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Tuesday, November 22, 2011

November 22, 1963: JFK Dies, LBJ Takes Oath

John F. Kennedy died on this date in 1963. Professor John McAdams of Marquette University has an excellent web page on the assassination and has written a new book on the topic: JFK Assassination Logic.

Shortly after JFK's death, Lyndon Johnson took the oath of office. Article I, section 1 of the Constitution provides:
Before he enter on the Execution of his Office, he shall take the following Oath or Affirmation:--''I do solemnly swear (or affirm) that I will faithfully execute the Office of President of the United States, and will to the best of my Ability, preserve, protect and defend the Constitution of the United States."
A year ago, Stephen Gillon wrote at The Huffington Post:

There was a great deal of confusion on the plane and in Washington about a very basic constitutional issue: When did the vice president assume the powers of the presidency? Everyone knew the vice president succeeded the president in the event of death. But did LBJ become president when Kennedy was declared dead? Or did he need to take the oath before he assumed the powers of the presidency? No one was sure. (The opinion of the assistant attorney general was that Johnson assumed the title of president, but lacked the power of the office until after he took the oath. These issues would not be clarified until ratification of the Twenty-Fifth Amendment in 1967).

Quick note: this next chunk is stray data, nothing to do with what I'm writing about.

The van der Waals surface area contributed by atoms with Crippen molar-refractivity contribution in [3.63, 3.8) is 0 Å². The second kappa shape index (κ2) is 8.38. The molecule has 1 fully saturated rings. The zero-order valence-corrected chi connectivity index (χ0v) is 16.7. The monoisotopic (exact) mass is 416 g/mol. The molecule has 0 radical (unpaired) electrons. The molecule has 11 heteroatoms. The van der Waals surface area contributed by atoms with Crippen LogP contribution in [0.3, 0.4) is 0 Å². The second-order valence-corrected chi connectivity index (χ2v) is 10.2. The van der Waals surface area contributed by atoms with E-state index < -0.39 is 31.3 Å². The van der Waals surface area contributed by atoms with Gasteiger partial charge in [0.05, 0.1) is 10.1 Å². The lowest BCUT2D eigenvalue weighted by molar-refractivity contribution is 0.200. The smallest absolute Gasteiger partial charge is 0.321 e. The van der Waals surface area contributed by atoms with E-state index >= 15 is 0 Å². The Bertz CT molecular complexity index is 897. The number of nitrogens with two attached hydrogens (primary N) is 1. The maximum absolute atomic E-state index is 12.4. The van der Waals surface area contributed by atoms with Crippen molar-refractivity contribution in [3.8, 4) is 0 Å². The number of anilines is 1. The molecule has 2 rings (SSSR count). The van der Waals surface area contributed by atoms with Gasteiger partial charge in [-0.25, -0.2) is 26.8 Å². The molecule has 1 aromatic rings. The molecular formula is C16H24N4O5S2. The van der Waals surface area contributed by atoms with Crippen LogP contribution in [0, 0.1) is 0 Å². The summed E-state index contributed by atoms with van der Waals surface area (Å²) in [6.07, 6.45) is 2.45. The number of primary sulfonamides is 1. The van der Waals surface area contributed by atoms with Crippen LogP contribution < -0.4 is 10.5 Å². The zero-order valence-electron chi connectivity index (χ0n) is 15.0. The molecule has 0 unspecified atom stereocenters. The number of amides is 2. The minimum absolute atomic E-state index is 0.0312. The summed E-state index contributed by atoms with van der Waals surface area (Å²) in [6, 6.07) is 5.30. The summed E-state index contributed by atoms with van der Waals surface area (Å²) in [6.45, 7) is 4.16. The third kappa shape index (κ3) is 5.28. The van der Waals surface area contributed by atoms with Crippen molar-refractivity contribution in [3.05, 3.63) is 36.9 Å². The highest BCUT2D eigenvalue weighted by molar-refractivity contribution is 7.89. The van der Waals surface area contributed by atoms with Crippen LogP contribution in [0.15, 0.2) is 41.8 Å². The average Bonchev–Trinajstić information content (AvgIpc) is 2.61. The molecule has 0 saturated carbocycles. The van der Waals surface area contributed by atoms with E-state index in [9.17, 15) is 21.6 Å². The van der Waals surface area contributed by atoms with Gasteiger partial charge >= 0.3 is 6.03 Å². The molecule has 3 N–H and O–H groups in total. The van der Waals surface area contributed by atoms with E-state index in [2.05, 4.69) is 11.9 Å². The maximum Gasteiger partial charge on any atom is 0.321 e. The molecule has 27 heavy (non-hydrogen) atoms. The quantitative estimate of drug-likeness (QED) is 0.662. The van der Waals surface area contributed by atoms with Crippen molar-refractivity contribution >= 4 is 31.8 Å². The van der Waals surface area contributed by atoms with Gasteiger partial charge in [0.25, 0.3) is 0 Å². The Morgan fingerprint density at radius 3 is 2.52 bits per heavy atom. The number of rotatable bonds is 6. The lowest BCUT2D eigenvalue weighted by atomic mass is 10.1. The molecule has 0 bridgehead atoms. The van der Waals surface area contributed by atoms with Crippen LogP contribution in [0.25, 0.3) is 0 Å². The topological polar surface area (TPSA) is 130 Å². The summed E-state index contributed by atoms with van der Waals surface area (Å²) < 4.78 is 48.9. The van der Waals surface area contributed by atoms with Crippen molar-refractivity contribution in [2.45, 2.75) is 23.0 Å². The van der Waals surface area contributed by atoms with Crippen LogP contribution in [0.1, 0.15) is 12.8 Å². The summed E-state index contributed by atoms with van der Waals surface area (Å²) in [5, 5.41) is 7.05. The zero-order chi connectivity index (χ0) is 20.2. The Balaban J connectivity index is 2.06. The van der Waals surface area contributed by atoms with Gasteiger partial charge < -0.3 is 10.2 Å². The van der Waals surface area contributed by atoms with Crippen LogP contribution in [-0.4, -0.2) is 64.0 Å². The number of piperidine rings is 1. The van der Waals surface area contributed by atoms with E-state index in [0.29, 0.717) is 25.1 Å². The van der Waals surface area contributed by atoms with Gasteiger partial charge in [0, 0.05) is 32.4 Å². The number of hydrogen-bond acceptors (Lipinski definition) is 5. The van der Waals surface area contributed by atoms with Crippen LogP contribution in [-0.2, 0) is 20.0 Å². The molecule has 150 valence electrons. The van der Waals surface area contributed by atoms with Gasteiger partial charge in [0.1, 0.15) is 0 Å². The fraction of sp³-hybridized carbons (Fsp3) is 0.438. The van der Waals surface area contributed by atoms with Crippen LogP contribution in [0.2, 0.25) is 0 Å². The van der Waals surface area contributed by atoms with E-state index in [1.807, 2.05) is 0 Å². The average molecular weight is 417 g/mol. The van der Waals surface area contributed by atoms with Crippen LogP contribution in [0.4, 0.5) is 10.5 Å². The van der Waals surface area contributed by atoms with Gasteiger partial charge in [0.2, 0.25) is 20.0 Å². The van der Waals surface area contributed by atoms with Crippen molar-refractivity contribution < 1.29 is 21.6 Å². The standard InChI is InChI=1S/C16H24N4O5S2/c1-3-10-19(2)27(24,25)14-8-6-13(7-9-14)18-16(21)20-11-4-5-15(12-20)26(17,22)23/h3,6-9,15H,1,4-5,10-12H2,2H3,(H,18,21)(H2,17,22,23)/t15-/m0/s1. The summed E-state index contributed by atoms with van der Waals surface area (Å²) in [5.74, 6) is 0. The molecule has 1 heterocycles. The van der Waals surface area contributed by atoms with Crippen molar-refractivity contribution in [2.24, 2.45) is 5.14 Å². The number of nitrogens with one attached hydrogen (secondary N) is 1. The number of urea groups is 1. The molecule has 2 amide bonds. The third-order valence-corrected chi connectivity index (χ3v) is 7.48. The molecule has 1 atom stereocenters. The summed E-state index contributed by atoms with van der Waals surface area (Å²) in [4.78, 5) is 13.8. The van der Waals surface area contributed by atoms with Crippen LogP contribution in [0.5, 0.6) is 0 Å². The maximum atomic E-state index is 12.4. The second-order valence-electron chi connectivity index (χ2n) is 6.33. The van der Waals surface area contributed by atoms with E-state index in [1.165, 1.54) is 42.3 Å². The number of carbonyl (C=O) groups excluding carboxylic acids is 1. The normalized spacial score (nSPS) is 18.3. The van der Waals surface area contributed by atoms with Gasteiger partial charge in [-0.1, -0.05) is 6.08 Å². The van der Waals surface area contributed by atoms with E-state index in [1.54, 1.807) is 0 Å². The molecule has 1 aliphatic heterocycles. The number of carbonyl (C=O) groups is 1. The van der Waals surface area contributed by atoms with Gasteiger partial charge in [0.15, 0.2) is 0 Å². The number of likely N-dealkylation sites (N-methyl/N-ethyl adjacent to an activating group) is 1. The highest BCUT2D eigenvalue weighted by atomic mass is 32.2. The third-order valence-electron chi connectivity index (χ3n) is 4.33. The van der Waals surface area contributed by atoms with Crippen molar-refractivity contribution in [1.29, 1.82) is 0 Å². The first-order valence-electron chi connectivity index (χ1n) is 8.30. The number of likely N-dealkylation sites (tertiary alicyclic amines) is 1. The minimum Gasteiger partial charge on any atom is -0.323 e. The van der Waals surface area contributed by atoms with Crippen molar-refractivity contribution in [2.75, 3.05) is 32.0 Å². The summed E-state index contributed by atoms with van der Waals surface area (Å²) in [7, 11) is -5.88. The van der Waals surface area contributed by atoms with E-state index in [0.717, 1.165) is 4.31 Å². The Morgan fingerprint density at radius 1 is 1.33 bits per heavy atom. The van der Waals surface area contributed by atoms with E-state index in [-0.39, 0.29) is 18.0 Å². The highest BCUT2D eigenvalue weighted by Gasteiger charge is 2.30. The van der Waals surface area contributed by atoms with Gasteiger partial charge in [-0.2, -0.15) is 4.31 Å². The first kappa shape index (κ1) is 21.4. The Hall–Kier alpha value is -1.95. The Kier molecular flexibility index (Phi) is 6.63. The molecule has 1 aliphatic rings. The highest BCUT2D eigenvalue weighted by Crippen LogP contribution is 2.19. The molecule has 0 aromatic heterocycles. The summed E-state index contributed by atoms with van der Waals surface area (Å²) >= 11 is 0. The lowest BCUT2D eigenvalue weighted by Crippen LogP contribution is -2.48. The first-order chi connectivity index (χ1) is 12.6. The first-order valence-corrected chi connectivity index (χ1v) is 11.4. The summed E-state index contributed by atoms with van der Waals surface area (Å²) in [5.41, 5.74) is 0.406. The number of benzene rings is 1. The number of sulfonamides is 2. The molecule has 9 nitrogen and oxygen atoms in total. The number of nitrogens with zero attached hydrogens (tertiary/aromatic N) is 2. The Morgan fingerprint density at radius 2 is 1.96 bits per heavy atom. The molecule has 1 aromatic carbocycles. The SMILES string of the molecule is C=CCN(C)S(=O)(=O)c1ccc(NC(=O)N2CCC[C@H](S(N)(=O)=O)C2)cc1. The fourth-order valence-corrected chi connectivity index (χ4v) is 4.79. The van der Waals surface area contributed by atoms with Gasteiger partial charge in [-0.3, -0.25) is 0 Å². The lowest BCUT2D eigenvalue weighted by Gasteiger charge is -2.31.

Johnson was no constitutional scholar, and the abstract debates about the oath were of little interest to him. At a time when the operating assumption was that the assassination was part of an international conspiracy, Johnson needed to make sure there was no ambiguity about who was in charge of the nation. Taking the oath in Dallas was the right thing to do.

When Johnson took the oath, his left hand was not on a Bible, but on a Roman Catholic missal that happened to be aboard Air Force One at the time. Judge Sarah Hughes, who administered the oath, apparently assumed that the leather-bound prayer book was a Bible. It did not matter: nothing in the Constitution or federal laws requires the use of a Bible. When John Quincy Adams took the oath in 1825, he used a law book instead of a Bible.